Ruby Falls adds luxury lodging with three ‘rustic and refined’ treehouses

Photo contributed by Treetop Hideaways / Wood Lily, one of Treetop Hideaways' three new treehouses, features a large wraparound deck with cutouts for trees to grow through.
Photo contributed by Treetop Hideaways / Wood Lily, one of Treetop Hideaways' three new treehouses, features a large wraparound deck with cutouts for trees to grow through.

Something amazing has sprouted in the woods behind Ruby Falls.

The longtime tourist attraction, famous for its 145-foot underground waterfall and, more recently, a tree-shrouded ziplining course and climbing wall, has ventured into the forest again to add three luxury treehouses. The addition, which debuted in mid-July, is a partnership with Flintstone, Georgia-based Treetop Hideaways, which already offers two treehouse retreats elsewhere on Lookout Mountain.

Available for overnight rentals, the treehouses would seem to have naturally occurred in Ruby Falls' old-growth forest, their weathered wood exteriors and tin roofs so easily blending into the habitat that they look like they've been in place for years. In fact, construction started about 18 months ago, and their seamless integration into the woods was a key component of their design, said Jaclyn Lewis, public relations specialist for Ruby Falls.

"Ruby Falls and Treetop Hideaways share many of the same goals for environmental sustainability, which was important as materials were sourced, and the treehouses were placed sensitively on the land to avoid disturbing large-growth trees," she said.

Ruby Falls President Hugh Morrow said several ideas had been floated over the years for the possible development of the unused property, everything from a tiered parking garage to residential housing.

"I'm so glad this is where we ended up," he said of the treehouses. "Up on this hill, you don't even know they're here."

The woodsy camouflage that conceals their exterior pivots to a feast for the eyes once inside the treehouses.

  photo  Photo contributed by Treetop Hideaways / A dense canopy of trees gives each treehouse a sense of privacy.

"I see something new every time I'm in here," said Morgan Lee, digital media specialist for Ruby Falls, as she pointed out a yardstick incorporated into the wood grain of a repurposed coffee table.

Treetop Hideaways owner Enoch Elwell said he and his wife, Hannah, sourced the furnishings and decor from their travels as well as places around Chattanooga. Items not added to their personal collection were tucked into storage.

"We're always thinking about what would be good for the next treehouse," he said.

They're particularly drawn to objects that tell a story.

"We've spent our whole life collecting things of that nature," he said. "We try to find things that are worn in, not worn out. You want to be able to feel the love and care that go into making it."

The larger themes of the treehouses' story are similar for each structure. Outside, Adirondack chairs, stone benches or hammocks await beside each fire pit, where a complimentary bottle of wine may be enjoyed at sunset. Inside, views of the Tennessee River and the city of Chattanooga dominate the floor-to-ceiling front windows.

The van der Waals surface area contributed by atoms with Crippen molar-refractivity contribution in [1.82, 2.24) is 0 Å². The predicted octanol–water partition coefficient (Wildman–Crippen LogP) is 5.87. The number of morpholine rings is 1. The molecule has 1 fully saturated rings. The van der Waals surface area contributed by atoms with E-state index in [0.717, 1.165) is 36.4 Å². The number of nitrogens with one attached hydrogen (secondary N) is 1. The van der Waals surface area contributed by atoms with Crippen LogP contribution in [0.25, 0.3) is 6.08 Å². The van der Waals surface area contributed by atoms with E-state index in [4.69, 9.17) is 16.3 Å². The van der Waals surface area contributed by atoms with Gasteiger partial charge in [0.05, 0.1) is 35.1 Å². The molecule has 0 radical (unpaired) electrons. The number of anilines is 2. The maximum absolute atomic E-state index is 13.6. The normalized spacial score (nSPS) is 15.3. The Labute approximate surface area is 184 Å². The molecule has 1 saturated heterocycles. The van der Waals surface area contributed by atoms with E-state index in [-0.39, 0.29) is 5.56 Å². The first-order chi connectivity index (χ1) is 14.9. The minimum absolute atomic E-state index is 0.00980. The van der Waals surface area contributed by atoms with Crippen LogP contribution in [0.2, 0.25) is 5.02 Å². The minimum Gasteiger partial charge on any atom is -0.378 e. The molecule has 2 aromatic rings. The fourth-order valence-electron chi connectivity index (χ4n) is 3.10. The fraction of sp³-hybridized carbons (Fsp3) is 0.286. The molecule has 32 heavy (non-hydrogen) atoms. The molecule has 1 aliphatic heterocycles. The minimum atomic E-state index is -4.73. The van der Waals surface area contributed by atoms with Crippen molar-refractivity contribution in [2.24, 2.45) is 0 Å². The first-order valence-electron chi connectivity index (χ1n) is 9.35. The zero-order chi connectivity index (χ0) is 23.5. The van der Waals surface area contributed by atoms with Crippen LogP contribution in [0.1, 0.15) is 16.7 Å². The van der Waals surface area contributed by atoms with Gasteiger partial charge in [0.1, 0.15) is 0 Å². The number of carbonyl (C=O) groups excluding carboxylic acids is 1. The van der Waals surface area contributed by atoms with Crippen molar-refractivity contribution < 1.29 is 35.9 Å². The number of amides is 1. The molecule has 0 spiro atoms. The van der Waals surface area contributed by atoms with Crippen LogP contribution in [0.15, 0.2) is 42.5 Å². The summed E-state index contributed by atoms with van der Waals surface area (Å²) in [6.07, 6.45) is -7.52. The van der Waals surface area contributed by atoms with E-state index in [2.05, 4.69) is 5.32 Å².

Elwell's "rustic and refined" plan for the decor gives each space an upscale look, yet each treehouse has a distinct personality.

Redbud, which includes a faded, barn-style mural of the Ruby Falls logo on its approach side, is meant to evoke memories of old barns, haylofts and blanket forts. Among its best features are rough-sawn barnwood oak, reclaimed tin ceilings and trim, a working 1900s phonograph, a wrought-iron fence railing securing the loft and curtains made of vintage quilts, some held aloft by trimmed tree branches.

Wood Lily is designed to bring the outdoors in, with an abundance of ferns, vines and other plants. It's highlighted by cork floors, a petrified wood sink on a black-walnut countertop in the kitchenette and a bookcase that turns out to be a secret door hiding a closet stocked with extra supplies. The wraparound deck has multiple trees growing through it.

Dogwood blends the playfulness of a rustic treehouse with the flair of a boutique. Guests will discover a custom vanity with a gold swan faucet, a writing desk and a vintage theater spotlight mounted on the antique iron railings.

  photo  Photo contributed by Treetop Hideaways / In the wheelchair-accessible Dogwood treehouse, the master suite is on the ground floor.

Dogwood is also wheelchair accessible. Yes, a treehouse where a wheelchair can go.

That unexpected accommodation is thanks to a ramp entrance that veers off the shared walkway leading from the parking lot. The ramp added substantial cost, Morrow said, "but I'm so glad we were able to do it."

Although the treehouses are near each other, they're situated for privacy. Curtains and the natural foliage add further screens for the indoor/outdoor showers and Redbud's outdoor soaking tub.

Collaborating with Ruby Falls "is such a perfect partnership," Elwell said. "They have this land that they're not going to develop. It's just sitting there. Building treehouses there was a perfect fit. It's a way to use the land while adding value and honoring the beauty of the forest."

If You Go

— Treetop Hideaways at Ruby Falls is at 1708 Scenic Highway, just past the entrance to Ruby Falls. Each treehouse can sleep four to five guests. Overnight stays start at $450. Find booking information at

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